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Chicago announces COVID lockdown advisory, as Dems push for similar measures across the country

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Chicago Mayor Lori Lightfoot announced a new 30-day stay-at-home advisory she believes will help mitigate the spread of COVID-19 cases as a resurgence of the virus is happening in Illinois, as well as other states. The ‘stay at home’ advisory is expected to begin on Monday, she said on Thursday.

Still, the hypocrisy of Lightfoot and other Democrats is astounding.

It’s almost a daily event in Chicago and little is done to help mitigate the spread of gang violence in a city overwhelmed by tragedy. It’s not

According to the FBI crime report, there have been 335 murders reported in Chicago from January to June 2020, a huge increase from the 244 murders tallied during that time period a year ago. Arson in Chicago is up even more: a 52.9% increase from 2019. These numbers have also increased significantly in the past several months as we head into the final month of the year.

Lightfoot, a Democrat, is emboldened by the media’s President Elect Joe Biden, who is making a lockdown part of his first priority as President in January, he announced. At a news conference Thursday afternoon she said the city would also be imposing other restrictions on gatherings and public activities.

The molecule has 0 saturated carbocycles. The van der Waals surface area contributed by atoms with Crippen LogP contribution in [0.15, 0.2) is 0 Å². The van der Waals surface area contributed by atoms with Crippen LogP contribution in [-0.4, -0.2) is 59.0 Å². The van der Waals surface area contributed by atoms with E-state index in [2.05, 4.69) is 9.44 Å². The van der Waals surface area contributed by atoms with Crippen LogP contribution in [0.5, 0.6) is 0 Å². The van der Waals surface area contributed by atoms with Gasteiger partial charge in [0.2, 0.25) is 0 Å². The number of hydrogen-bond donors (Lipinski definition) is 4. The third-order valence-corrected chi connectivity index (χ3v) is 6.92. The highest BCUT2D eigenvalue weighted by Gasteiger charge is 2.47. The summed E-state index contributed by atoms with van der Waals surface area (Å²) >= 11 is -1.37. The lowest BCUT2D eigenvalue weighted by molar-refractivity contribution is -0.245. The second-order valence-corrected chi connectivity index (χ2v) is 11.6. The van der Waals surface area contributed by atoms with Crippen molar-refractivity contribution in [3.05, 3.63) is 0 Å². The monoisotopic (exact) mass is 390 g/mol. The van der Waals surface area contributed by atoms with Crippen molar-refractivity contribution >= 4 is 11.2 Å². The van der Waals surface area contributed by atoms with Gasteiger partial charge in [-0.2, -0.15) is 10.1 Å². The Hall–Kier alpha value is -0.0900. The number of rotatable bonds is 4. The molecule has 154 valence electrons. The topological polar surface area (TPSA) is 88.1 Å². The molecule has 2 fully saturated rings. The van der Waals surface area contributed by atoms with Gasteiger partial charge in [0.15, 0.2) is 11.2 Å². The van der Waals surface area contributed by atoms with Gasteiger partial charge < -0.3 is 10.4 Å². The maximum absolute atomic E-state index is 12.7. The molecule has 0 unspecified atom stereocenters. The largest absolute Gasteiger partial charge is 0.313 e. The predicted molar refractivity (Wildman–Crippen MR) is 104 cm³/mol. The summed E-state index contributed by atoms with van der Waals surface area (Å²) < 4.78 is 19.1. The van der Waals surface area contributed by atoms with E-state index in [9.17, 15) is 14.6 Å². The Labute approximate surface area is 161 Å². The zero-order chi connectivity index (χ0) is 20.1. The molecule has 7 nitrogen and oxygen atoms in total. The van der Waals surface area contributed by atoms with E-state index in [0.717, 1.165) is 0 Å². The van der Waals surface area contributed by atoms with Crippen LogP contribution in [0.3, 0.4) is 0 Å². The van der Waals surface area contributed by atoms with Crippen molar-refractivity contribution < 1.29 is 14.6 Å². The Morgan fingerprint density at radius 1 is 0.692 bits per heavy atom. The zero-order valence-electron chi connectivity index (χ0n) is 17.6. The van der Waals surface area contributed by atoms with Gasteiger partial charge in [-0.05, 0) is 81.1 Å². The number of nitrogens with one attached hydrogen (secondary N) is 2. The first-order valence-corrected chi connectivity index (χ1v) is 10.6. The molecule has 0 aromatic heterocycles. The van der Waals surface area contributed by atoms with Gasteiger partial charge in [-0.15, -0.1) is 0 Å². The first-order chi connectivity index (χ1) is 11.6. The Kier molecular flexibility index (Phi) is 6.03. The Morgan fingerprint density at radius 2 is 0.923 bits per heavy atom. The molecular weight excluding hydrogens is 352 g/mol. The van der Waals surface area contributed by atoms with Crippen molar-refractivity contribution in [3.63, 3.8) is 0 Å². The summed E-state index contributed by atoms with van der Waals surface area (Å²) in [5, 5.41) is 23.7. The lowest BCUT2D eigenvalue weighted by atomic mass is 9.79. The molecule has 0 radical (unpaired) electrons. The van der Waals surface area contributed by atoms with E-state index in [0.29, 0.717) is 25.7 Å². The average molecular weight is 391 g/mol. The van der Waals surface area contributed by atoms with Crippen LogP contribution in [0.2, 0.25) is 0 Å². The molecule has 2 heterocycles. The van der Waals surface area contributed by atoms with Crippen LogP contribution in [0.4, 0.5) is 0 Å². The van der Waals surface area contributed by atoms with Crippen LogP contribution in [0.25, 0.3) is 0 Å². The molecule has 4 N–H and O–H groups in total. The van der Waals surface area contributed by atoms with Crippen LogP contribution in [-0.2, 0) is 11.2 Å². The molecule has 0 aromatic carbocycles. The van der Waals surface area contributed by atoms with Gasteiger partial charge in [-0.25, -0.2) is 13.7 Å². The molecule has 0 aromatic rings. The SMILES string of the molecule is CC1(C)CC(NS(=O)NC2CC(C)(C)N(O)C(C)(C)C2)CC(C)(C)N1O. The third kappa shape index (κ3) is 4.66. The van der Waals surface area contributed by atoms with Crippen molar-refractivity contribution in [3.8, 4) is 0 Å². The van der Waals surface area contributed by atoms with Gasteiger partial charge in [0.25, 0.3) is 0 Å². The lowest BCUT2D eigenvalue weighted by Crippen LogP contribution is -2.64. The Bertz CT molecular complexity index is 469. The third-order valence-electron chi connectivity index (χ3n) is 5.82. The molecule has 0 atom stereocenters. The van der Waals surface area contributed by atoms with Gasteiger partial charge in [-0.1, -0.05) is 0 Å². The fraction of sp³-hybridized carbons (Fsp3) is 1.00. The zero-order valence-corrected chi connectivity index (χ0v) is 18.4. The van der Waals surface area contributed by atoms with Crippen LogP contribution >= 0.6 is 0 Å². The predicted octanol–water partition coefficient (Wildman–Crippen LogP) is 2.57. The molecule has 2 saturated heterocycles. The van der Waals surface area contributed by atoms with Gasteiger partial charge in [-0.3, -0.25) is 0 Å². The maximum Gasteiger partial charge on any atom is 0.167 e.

She said she “calls on all Chicagoans to follow clear measures to protect their community and help us flatten the curve.”

Democrats talk about flattening the curve of COVID-19 but in comparison are eerily silent on violence in their cities. For instance, just look at Lightfoot’s city of Chicago, where children are often caught in the crossfire of gangland style killings. Those crimes waves have increased and the residents are left to pick up the pieces.

She noted Thursday that “Chicago has reached a critical point in the second surge of COVID-19, demanding that we undertake this multi-faceted and comprehensive effort to stop the virus in its tracks.”

I say OK, I don’t want to see the virus resurge to critical levels but put the same passion in taking care of the people of Chicago and protecting innocent children from the gangs that have taken control of certain areas of Lightfoot’s city.

I’m actually more concerned about the moral decay, lack of hope and failure of Chicago’s politicians to actually do something for the people of their city.

These lockdowns will do nothing more than increase poverty, despair and hopelessness. Remember at the beginning of the year, when the medical experts got Americans to buy into the 15 days to flatten the curve, which eventually turned into months and economic disparity.

Many people lost their businesses and moreover, Americans lost their rights. Also, ask yourself this question: Doesn’t Pfizer have a vaccine ready to distribute that they allege is 90 percent effective based on phase three of the trials?